Dance: New horizons

The Royal Ballet has, in the past, been accused of unadventurous programming and a tendency to rely too heavily on full-evening story ballets. This autumn's season at Hammersmith's Labatt's Apollo consists of Romeo and Juliet, Giselle and The Sleeping Beauty.

Although no-one admits to it in so many words, this is clearly ballet for a time of crisis. Deprived of its Covent Garden home for two years, lacking a house choreo- grapher or musical director, the company is in no position to chance its arm with new productions. Yet, if everything goes according to plan, the shameless familiarity of the ballets on offer will be no problem. Top of Sir Anthony Dowell's list of "Things to do Today" is "find a new audience" and, if this transfer to Hammersmith succeeds in luring the good people of the West to ballet for the first time, then the ultra-safe programme will be a revelation.

For the rest of us there are several compensations. The season is opened on Wednesday 24 September in high style by Sylvie Guillem in MacMillan's Romeo and Juliet. Guillem dances Juliet with ever-increasing subtlety and intelligence. She acts throughout with a joyous abandon that makes the ending especially painful - so many Juliets give the impression of knowing in advance that it will all end in tears. Guillem will be ably supported by Jonathan Cope as Romeo and the divine Viktor Fedotov, chief conductor of the Kirov Ballet, who will perform his usual miracle with the often lacklustre orchestra.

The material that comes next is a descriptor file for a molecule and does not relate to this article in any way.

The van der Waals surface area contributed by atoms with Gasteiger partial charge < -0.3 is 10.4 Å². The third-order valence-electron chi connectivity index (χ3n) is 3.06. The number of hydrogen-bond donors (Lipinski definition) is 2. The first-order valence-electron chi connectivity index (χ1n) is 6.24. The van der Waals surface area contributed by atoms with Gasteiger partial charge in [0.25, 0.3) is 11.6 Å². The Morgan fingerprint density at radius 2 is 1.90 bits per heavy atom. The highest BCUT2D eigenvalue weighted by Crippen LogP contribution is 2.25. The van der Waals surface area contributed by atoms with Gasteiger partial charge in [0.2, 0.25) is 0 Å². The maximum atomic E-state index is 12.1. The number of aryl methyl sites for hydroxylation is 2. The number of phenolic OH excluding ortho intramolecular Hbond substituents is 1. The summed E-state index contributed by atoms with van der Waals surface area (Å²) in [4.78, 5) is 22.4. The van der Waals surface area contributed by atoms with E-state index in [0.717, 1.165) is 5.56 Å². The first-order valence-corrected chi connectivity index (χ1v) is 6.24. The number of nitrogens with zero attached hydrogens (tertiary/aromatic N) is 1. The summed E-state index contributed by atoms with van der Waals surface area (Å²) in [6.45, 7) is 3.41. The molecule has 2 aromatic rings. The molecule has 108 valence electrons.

The season's other highlight is the return of the audience's sweetheart, Viviana Durante, after a year's sabbatical. Although glimpsed briefly at the Covent Garden Farewell Gala, she will make her real comeback as Juliet to Irek Mukhamedov's devoted Romeo on Saturday 27 September.

Romeo and Juliet 24 Sept-4 Oct; Giselle 6-11 Oct; The Sleeping Beauty 13-18 Oct (0171-416 6082)